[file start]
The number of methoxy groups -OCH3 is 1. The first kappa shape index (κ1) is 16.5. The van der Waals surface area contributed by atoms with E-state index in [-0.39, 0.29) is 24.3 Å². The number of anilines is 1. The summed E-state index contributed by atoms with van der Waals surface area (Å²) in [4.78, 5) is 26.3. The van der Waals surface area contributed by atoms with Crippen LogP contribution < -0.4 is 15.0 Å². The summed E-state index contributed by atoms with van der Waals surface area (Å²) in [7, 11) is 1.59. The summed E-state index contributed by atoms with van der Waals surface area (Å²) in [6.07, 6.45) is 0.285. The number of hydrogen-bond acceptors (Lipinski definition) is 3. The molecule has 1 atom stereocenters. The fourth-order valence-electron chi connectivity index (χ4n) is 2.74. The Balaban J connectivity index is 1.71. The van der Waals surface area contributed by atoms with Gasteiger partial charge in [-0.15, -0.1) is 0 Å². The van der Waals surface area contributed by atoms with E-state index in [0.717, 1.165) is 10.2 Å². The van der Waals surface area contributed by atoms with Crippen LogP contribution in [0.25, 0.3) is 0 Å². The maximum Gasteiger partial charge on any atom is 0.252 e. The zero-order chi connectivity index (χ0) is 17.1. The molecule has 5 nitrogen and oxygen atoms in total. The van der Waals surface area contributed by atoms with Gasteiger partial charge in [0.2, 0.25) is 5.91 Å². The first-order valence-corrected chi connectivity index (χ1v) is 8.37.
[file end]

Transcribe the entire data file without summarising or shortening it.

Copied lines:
The number of methoxy groups -OCH3 is 1. The first kappa shape index (κ1) is 16.5. The van der Waals surface area contributed by atoms with E-state index in [-0.39, 0.29) is 24.3 Å². The number of anilines is 1. The summed E-state index contributed by atoms with van der Waals surface area (Å²) in [4.78, 5) is 26.3. The van der Waals surface area contributed by atoms with Crippen LogP contribution < -0.4 is 15.0 Å². The summed E-state index contributed by atoms with van der Waals surface area (Å²) in [7, 11) is 1.59. The summed E-state index contributed by atoms with van der Waals surface area (Å²) in [6.07, 6.45) is 0.285. The number of hydrogen-bond acceptors (Lipinski definition) is 3. The molecule has 1 atom stereocenters. The fourth-order valence-electron chi connectivity index (χ4n) is 2.74. The Balaban J connectivity index is 1.71. The van der Waals surface area contributed by atoms with Gasteiger partial charge in [-0.15, -0.1) is 0 Å². The van der Waals surface area contributed by atoms with E-state index in [0.717, 1.165) is 10.2 Å². The van der Waals surface area contributed by atoms with Crippen LogP contribution in [0.25, 0.3) is 0 Å². The maximum Gasteiger partial charge on any atom is 0.252 e. The zero-order chi connectivity index (χ0) is 17.1. The molecule has 5 nitrogen and oxygen atoms in total. The van der Waals surface area contributed by atoms with Gasteiger partial charge in [0.2, 0.25) is 5.91 Å². The first-order valence-corrected chi connectivity index (χ1v) is 8.37.